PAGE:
The images are disturbing.

Sitting on bare floors, their faces coated with metal particles thrown off by grinding wheels, Pakistani boys as young as 8 squat in cramped, noisy workshops where they grind, file, polish and assemble surgical instruments. The children, who often earn less than 75 cents for a nine-hour day, work without any sort of gear to protect them from the toxic metal dust or the sharp scalpels and scissors that they are manufacturing for export to foreign countries, possibly including the United States.

The child workers of Sialkot, Pakistan, captured on video footage commissioned by the International Confederation of Free Trade Unions, are the focus of a new campaign by international labor groups against the exploitation of minors in dangerous occupations.

Theirs is also the kind of work that President Clinton will seek to outlaw when he addresses the International Labour Organization in Geneva today and endorses a new convention that calls for the "immediate elimination of the worst forms of child labor." The ILO may vote on adopting the convention Thursday.

Worldwide, according to the ILO, an estimated 250 million children between the ages of 5 and 14 are "economically active." Nearly half work full time. The vast majority of working children live in developing countries -- 61 percent are in Asia -- but child labor also has become a growing problem in Eastern and Central Europe because of economic dislocations, the organization says.

According to one national survey cited by the organization, more than 20 percent of working children suffered job-related injuries or illnesses. The ILO did not identify the country.

"It's almost forced labor," said Sen. Tom Harkin (D-Iowa), a leading advocate of tougher U.S. laws against child labor. "The United States must take the lead, along with the ILO, in putting an end to it."

In advance of his speech at the ILO -- the first by a U.S. president in the organization's 80-year history -- Clinton last week issued an executive order barring federal agencies from buying products made with forced or abusive child labor.

But labor investigators say complex subcontracting arrangements and layers of outsourcing often make it difficult to trace the ultimate destinations of products such as the surgical instruments made in Sialkot, an industrial town in eastern Pakistan. In addition to local employers, they say, Western manufacturers, importers and consumers, including hospitals and other health care providers, also share responsibility for the cost-cutting that drives the use of cheap child labor.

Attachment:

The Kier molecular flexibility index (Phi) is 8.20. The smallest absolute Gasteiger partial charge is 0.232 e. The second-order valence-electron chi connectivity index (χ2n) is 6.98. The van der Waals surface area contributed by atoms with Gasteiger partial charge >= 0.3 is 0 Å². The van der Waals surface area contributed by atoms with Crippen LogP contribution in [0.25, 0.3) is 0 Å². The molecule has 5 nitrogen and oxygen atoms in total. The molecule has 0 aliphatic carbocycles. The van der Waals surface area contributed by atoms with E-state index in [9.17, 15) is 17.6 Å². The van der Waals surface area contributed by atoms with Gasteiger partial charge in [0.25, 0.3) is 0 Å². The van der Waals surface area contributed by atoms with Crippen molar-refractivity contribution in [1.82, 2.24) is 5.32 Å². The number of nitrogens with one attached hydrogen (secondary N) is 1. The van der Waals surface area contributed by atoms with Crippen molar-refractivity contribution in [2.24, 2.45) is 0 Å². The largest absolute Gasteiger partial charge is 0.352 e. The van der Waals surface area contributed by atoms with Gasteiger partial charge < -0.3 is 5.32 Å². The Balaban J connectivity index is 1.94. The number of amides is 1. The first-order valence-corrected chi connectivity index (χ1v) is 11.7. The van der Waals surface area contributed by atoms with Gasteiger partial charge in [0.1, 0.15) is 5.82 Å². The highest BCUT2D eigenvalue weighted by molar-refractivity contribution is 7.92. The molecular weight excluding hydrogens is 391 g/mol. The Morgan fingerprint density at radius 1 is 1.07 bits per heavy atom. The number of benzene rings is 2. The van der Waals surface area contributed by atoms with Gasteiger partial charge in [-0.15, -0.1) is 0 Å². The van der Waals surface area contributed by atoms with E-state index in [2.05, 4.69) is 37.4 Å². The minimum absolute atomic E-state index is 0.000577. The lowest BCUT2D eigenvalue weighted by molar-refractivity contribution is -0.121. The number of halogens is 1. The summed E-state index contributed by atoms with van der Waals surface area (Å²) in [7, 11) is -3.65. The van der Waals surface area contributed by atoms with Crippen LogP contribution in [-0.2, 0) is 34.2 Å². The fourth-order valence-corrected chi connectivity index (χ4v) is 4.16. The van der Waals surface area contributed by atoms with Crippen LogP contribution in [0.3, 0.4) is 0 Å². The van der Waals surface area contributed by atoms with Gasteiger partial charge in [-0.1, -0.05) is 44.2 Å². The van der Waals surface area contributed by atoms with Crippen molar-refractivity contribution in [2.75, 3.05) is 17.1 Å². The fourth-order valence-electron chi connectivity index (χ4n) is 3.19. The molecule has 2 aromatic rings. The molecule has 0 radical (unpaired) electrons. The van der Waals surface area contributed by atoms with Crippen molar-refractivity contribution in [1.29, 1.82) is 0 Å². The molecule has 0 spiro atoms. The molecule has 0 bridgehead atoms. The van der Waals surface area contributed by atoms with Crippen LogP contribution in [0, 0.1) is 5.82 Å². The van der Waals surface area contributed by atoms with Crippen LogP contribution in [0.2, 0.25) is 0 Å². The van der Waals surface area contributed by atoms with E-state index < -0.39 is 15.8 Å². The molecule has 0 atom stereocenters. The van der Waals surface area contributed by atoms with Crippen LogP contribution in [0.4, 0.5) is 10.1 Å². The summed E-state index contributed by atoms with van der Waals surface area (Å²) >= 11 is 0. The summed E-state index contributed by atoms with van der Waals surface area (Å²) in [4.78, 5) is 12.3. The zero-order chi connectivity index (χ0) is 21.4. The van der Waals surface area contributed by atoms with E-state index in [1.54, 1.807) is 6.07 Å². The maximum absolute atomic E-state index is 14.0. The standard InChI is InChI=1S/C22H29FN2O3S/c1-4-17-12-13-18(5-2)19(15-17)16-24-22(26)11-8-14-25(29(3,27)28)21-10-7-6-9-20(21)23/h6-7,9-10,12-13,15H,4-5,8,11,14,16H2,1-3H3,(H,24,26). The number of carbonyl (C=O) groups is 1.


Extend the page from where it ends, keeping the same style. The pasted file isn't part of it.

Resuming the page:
In Sialkot, the surgical instruments industry has thus far attracted much less attention than the stitching of soccer balls, another enterprise known to employ child labor. That industry became the subject of a global campaign three years ago when embarrassed Western sporting goods manufacturers were identified as selling balls stitched in Sialkot.

According to the ILO and the Punjab Labor Welfare Department, about 7,500 children under age 14 help make surgical instruments in Sialkot, accounting for 15 percent of the town's 50,000 workers in that industry. Almost all the children toil in small workshops that perform specific tasks, such as filing and grinding, under subcontracts.

"Workers suffer frequent injuries from machinery, burns from hot metal and respiratory problems from inhaling poisonous metal dust," says a report issued this month by Public Services International, a labor group based in France. The average age of children in the industry is 12, the group says. They typically start when they are 10, although some are as young as 8, it says.

Sialkot accounts for about 20 percent of the world's production of "disposable floor instruments," such as standard forceps and scissors, and up to 15 percent of the higher-quality "theater instruments" used in surgeries, Public Services International says in a separate study. The United States is the leading market for Sialkot's floor instruments, it says.

The study lists dozens of U.S. companies that import surgical instruments from Pakistan and some of the Sialkot-based firms they deal with. However, it does not identify which companies in Sialkot employ children and cautions that the existence of a connection between a U.S. company and a Pakistani firm "does not necessarily mean that child labor is involved." But because of the prevalence of subcontracting to workshops that employ children, there is "probably a better than even chance" that any given Sialkot manufacturer has some link to child labor, the study says.

The study raised questions about contracts awarded on behalf of the Department of Veterans Affairs to two suppliers of surgical equipment that buy some of their products from firms in Sialkot. A procurement analyst for the department, Sandy Murbach, said Pakistan is not among the countries eligible to supply such products under federal contracts.

"Those companies could be getting products from Pakistan," she said, "but they may be selling them to non-federal customers."

Denied a Childhood

Complex subcontracting arrangements make it difficult to trace child labor practices in places such as Sialkot, Pakistan.

Sialkot surgical instrument industry workers

All 50,000

Subcontractors 25,000

Children 7,500*

*Children mostly work for subcontractors.

Percentage of children age 10-14 in the work force

Mali 54%

Burkina Faso 51

Niger 45

Uganda 45

Kenya 41

Senegal 31

Bangladesh 30

Nigeria 26

Haiti 25

Turkey 24

Ivory Coast 20

Pakistan 18

Brazil 16

India 14

China 12

Egypt 11

SOURCE: International Labour Organization

CAPTION: A child assembles surgical scissors in a workshop in Sialkot, Pakistan.

CAPTION: A child in Sialkot's surgical instruments industry works at a grinding wheel in a cramped shop.